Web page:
By now, you’ve probably read or heard on the news that Mayor Michael Bloomberg of New York City wants to eliminate the option of buying sugary drinks with food stamps.
I’m never thrilled when the government wants to regulate things like what people eat. It’s a little too “big brother” for me. Yet, there is an obesity problem in our country that is affecting our children who can’t easily make decisions for themselves. The adult obesity problem has a hidden cost of $73 billion a year.
Something needs to be done about the problem, and Bloomberg, New York City Health Commissioner Thomas Farley, and New York State Health Commissioner Richard F. Daines believe that banning the use of food stamps for sugary, nutritionless beverages is one of the solutions.
There has been a lot written in the blogosphere about the proposed elimination. I thought I’d point you to some of the posts that have made an impression on me.
New York Times, No Food Stamps for Sodas: If you’re looking for the reasoning behind the proposed soda elimination, this is the place to go. This New York Times Op-Ed piece written by Farley and Daines explains why the request has been made.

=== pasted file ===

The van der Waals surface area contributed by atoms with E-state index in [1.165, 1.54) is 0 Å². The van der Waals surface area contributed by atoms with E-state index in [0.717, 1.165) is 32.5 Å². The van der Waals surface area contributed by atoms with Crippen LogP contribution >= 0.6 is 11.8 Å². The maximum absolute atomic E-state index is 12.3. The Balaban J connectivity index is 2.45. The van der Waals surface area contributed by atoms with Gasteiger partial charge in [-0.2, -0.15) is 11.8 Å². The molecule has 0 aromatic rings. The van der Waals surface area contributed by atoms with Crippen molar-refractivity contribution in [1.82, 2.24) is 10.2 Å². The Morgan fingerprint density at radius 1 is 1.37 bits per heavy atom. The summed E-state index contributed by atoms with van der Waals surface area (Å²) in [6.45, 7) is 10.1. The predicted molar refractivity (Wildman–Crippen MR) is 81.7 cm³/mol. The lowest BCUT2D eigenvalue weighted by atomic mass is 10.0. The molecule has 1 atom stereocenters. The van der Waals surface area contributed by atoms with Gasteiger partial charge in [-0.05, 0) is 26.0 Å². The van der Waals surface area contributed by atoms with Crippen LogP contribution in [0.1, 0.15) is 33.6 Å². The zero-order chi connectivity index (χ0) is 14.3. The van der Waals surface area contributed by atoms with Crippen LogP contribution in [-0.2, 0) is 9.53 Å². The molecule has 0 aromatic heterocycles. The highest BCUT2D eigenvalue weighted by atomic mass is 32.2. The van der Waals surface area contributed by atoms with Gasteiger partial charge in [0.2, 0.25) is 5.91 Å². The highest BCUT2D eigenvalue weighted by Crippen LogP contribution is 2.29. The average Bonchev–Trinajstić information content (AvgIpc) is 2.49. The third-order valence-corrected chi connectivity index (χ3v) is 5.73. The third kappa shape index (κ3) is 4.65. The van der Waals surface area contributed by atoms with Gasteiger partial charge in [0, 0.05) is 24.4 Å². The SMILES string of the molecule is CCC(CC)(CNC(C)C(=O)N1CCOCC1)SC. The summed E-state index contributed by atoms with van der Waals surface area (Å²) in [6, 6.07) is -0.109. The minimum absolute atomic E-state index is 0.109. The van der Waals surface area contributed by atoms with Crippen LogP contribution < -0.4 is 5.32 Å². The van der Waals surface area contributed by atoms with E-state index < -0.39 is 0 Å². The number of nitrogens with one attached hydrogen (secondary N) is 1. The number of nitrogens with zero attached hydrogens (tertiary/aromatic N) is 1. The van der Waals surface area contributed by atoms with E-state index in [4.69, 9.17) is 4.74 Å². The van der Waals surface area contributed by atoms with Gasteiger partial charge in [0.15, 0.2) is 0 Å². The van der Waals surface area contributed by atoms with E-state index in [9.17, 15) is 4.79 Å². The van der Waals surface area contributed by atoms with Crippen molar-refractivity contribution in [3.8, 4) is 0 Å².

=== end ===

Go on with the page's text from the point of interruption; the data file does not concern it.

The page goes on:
Civil Eats, Banning Soda for Food Stamps’ Recipients Raises Tough Questions: A look at some of the reasons for and against the soda elimination. In the end, Civil Eats author Andy Fisher proposes that if New York City is granted its request, it should be required to create “programs that encourage food stamp recipients to purchase locally grown foods at farmers markets, community supported agriculture farms, and other community-oriented venues.”
Food Politics, New York Says no to using food stamps for sodas: Marion Nestle points out that USDA has consistently rejected similar requests and gives her alternative solution. She would “much prefer incentives: make the benefit worth twice as much when spent for fresh (or single-ingredient frozen) fruits and vegetables.”
The Village Voice, Bloomberg’s Food Stamp Soda Ban: Illegal, Immoral, Fattening?: Neil deMause gives us some good background information here on why the USDA has not permitted similar bans in the past and whether or not a ban like this would be legal.
Grist, NYC moves to take soda off the food-stamp shopping list: “Desperate times call for desperate measures,” writes Tom Laskawy, and he believes we’ve gotten to a place of desperation where a measure like this is necessary.
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